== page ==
Talking Books with Nell part 4
Science Fiction is a broad term. I just learned that urban fantasy is included science fiction. Can you imagine? All these years I avoided the Science Fiction category at the bookstore when I really shouldn’t have. I was being biased. I was thinking Science fiction is strictly about aliens. Not. Fantasy can be included in science fiction or it science fiction can be included in fantasy. However you want to classify it. Urban fantasy, dark fantasy, paranormal, supernatural, mythological – all can be associated with science fiction. This is just one example why no one can agree. Which came first? Fantasy or science fiction? I’d say fantasy, but then someone else would debate a good point of view that could easily change my mind.
The mystery category is another favorite. You have your thrillers, police procedurals, noir, detective, cozy and the list goes on. I tried nearly all mystery classifications. There are mysteries that cross genre lines just like science fiction crosses genre lines too. Cozy mysteries are gentle mysteries with no graphic sex or violence and usually has a female protagonist that leads the investigation and she’s most likely not a professional police person. For example, I love this cozy mystery featuring a ghost detective. Aunt Dimity’s series by Nancy Atherton is pretty awesome. This series was published back when there were no electronic books (1993), so that series was a treasure to find when I could find it. I tried Abby Cooper, Psychic Eye Mystery by Victoria Laurie and loved it. She published in 2004 and is still going strong in 2017 with the release of book #15. There are a ton of cozies out there and they are easy to read. No mystifying symbolism or cryptic puzzles – just a relaxing escape whodunnit.
Thrillers are a little harder on the nerves. Someone is after someone else and I can always hear the footsteps behind me. An example of a thriller series is James Patterson‘s Alex Cross series. Or in Mr. Patterson’s poker playing buddy, Richard Castle‘s protagonist, Nikki Heat. Or Dean Koontz. In my opinion, Thriller and Suspense are sort of the same. Kind of. Suspense to me is when the detective gathers the group of suspects in a room and susses out the killer. Like Agatha Christie does in her books. Or Rex Stout with Nero Wolfe. Thriller or Psychological Thriller is more like Thomas Harris and the Hannibal Lecter series. *shiver* Those are the stories that I stay so far away from they could qualify as in a different hemisphere. Seriously, they don’t call me Nervous Nellie for no good reason.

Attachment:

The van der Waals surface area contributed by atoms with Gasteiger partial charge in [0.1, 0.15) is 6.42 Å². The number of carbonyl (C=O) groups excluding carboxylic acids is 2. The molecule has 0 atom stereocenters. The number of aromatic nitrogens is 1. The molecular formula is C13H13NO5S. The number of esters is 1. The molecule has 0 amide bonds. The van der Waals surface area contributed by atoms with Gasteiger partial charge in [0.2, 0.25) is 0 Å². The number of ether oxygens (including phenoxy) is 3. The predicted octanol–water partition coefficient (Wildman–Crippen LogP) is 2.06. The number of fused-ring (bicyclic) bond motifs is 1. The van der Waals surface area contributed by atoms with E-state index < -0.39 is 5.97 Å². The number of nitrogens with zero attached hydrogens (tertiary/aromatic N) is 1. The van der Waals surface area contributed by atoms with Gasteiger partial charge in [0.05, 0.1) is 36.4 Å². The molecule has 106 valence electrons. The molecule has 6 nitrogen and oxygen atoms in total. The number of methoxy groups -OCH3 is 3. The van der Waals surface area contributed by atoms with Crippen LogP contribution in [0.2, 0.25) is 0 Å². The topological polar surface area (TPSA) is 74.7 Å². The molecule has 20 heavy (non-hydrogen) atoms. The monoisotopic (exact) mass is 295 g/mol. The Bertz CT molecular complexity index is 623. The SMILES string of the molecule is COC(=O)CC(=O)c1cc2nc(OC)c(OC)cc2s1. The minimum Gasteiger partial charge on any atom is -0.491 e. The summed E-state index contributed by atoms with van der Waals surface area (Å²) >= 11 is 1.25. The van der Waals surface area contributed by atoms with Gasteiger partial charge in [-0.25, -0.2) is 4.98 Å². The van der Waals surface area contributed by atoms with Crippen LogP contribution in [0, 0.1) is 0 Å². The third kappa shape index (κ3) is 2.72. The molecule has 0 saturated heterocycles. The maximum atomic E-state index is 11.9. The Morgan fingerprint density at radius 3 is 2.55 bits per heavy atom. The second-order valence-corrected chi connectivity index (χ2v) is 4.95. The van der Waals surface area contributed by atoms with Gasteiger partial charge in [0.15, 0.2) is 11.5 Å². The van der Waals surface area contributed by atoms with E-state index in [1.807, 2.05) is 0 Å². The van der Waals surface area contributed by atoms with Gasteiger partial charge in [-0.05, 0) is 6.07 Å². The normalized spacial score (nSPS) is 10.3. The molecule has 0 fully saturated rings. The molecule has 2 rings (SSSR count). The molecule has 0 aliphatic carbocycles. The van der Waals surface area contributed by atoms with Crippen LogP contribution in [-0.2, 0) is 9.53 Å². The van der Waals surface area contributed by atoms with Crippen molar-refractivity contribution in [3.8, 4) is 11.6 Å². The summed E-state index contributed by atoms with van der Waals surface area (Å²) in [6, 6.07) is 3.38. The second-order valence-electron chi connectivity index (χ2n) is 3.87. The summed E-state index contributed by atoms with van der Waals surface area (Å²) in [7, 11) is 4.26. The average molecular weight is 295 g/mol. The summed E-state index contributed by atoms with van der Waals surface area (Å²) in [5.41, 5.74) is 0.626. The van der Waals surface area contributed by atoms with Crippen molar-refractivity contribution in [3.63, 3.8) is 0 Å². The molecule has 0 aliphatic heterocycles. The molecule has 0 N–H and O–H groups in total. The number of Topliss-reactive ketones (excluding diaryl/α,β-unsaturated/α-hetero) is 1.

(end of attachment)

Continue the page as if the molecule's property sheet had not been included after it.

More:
Police Procedurals are focused on an investigation and the story is told from the detective inside the investigation. An example of thatcould be Max Allen Collins‘s CSI: Mortal Wounds. These books are told from the viewpoint of the actual CSI: Las Vegas characters. I devoured these books. Mystery books have always been my favorite. I started in the cozy section and gradually got more hard core-if you can call J.D. Robb‘s IN Death series hard core. Or maybe Kathy Reichs character Temperance Brennan series.
One of my favorite series totally crossed all genre lines. It was written by Justin Gustanis and the series is Occult Crimes Unit Investigations. Also, the Anya Kalinczyk series by Laura Bickle was another series that did not get a fair run. Another one is the Mindspace Investigations by Alex Hughes. The publisher cut that one off much to my dismay. It’s just not right.
I mentioned hard core a couple of paragraphs ago – actually, it’s called Hard Boiled. I like these too. This genre crosses lines of urban fantasy and science fiction. Hard Boiled is exactly what it sounds like. There is no cozy about it. The protagonist is most likely cynical, grumpy and…well…hard boiled. I like reading these types of stories because the characters are bad ass. For instance, Steven McHugh publishes the Hellequin Chronicles. Richard Kadrey publishes Sandman Slim. Sean Cummings put Tim Reaper out there too.
Join me next time for more “Talking Books with Nell”.
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